This file image provided by IntelCenter on Dec. 8, 2010, shows a frame grab from a video released by the Taliban containing footage of Bowe Bergdahl, left. (Intelcenter / AP)
Secret videos viewed by U.S. military and intelligence officials were enough to win their support for the prisoner swap that resulted in the release of Sgt. Bowe Bergdahl, a senior defense official said Wednesday.
Bergdahl’s declining health, which was determined in part by the videos, was a driver in the deal that freed five Taliban detainees from Guantanamo Bay, the official told USA Today. The officials spoke on condition of anonymity because he was not authorized to speak publicly.
The revelation comes as White House officials attempt to ease concerns about the swap raised on both sides of the aisle in Congress.
Sen. John McCain, R-Ariz., called the released detainees “hardened terrorists who have the blood of Americans and countless Afghans on their hands.”
Sen. Dianne Feinstein, D-Calif., the Senate Intelligence Committee chair, and Sen. Bob Menendez, D-N.J., the Senate Foreign Relations Committee chairman, also expressed reservations.
“I am concerned about what was given in exchange and I am concerned about what precedents we set here for exchanges,” Menendez said. “I don’t want the message to be, ‘You can go ahead and capture Americans and use them to barter for others.’ “
Gen. Raymond Odierno, the Army chief of staff, said in a statement Wednesday that the safe return of all soldiers in Afghanistan has always been a priority.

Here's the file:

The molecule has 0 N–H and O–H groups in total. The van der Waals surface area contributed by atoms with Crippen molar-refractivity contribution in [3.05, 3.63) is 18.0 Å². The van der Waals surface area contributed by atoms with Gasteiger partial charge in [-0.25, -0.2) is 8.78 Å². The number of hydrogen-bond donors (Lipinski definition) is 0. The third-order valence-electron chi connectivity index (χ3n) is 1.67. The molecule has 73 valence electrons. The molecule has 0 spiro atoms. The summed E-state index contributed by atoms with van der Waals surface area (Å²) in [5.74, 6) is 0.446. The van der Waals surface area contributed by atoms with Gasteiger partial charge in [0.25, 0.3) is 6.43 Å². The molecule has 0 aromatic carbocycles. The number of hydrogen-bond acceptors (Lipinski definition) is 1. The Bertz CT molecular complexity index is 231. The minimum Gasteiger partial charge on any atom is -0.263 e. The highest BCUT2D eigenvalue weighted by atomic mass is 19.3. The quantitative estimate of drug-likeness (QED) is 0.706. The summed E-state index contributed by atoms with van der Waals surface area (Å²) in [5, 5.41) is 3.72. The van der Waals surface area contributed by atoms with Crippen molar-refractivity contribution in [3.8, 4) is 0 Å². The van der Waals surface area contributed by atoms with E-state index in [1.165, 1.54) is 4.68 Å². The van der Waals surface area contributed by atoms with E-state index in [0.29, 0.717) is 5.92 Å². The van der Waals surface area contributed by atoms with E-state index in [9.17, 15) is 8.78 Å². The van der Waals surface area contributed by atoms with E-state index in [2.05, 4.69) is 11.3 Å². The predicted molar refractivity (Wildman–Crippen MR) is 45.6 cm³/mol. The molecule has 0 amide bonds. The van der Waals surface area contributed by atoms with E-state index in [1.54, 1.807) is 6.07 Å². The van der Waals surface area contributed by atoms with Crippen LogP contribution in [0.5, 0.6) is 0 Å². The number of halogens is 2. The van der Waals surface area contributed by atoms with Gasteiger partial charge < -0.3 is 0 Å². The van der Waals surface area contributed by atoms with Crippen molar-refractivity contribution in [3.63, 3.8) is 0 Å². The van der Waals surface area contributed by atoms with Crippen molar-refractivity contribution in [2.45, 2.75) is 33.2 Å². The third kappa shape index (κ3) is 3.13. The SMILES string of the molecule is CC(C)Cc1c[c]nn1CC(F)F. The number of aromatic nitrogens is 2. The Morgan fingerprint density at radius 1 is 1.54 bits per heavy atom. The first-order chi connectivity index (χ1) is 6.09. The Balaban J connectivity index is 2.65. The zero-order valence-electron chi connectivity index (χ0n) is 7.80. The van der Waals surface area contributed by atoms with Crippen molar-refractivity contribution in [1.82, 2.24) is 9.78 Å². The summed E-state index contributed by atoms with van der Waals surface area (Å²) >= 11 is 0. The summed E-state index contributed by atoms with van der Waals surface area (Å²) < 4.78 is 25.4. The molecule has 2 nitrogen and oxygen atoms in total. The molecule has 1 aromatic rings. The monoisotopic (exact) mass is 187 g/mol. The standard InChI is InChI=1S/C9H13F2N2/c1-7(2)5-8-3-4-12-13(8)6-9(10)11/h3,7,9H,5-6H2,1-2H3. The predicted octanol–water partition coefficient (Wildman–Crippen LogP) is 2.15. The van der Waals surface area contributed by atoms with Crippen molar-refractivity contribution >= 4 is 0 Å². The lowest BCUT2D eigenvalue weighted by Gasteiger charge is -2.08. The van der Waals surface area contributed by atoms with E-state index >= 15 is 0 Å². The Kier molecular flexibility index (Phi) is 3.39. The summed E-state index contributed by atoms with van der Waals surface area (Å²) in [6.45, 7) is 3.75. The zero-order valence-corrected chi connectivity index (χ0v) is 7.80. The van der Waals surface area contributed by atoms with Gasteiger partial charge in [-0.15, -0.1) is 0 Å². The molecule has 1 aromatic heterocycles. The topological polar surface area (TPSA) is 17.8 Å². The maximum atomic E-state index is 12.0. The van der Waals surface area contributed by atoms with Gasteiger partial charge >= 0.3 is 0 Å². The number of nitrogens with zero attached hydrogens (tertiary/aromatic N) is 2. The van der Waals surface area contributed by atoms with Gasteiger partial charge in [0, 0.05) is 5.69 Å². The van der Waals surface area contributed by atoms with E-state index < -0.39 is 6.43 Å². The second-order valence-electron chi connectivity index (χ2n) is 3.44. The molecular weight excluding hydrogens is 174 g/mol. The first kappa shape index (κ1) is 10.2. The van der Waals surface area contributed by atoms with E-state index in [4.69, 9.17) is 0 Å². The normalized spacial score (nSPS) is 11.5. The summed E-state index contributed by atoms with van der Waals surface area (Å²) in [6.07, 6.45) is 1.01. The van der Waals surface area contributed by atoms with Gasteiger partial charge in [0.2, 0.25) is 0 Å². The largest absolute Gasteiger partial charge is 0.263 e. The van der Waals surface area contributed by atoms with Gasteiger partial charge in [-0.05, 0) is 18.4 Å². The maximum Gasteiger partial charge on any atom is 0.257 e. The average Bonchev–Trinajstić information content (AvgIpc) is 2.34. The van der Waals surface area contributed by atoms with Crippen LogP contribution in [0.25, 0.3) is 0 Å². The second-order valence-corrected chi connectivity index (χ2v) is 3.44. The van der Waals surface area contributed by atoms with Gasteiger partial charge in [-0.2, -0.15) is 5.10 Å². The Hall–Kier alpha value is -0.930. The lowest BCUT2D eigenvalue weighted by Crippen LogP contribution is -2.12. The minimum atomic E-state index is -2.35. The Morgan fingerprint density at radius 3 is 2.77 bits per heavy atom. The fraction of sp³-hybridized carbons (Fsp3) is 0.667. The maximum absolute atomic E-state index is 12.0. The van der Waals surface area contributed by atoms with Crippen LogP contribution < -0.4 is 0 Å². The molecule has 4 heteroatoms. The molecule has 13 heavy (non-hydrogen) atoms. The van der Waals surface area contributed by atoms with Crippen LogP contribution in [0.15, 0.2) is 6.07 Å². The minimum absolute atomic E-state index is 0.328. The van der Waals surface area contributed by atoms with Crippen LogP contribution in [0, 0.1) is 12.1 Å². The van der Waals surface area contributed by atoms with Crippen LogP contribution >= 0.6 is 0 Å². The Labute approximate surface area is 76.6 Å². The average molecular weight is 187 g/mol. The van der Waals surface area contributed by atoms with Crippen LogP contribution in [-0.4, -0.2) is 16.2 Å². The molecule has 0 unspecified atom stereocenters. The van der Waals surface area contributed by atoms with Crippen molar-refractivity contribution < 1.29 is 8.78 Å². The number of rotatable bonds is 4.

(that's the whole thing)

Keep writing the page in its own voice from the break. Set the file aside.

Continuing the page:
“We will never leave a fallen comrade behind,” Odierno said. “Now that Sgt. Bergdahl is back and under our control, first and foremost we must ensure his health is taken care of and he is properly reintegrated.”
The circumstances surrounding Bergdahl’s disappearance, including claims from some comrades that he essentially deserted, have added to the controversy. Odierno promised a “thorough, transparent and complete review of the circumstances surrounding his capture.”
Senate Majority Leader Harry Reid, D-Nev., weighed in Wednesday on the side of the administration. Reid accused Republicans of politicizing the deal and, in a speech on the Senate floor, read aloud past statements from Senate Republicans who had said no member of the armed forces should be left behind.
Reid challenged the GOP for now denouncing the exchange for Bergdahl.
“The safe return of an American soldier should not be used for political points,” Reid said. “When a man or woman puts on the uniform as a United States servicemen, they have America’s uncompromising support.”
Reid said questions regarding Bergdahl’s disappearance should be addressed by the Army, not the “Monday morning quarterbacks on Capitol Hill.”
Asked about those releases during the news conference in Warsaw, Obama himself noted that the United States is ending combat operations in Afghanistan and that accounting for prisoners of war is a normal part of the process.
Said Obama: “This is what happens at the end of wars.”
Contributing: Tom Vanden Brook, David Jackson and Jim Michaels; the Associated Press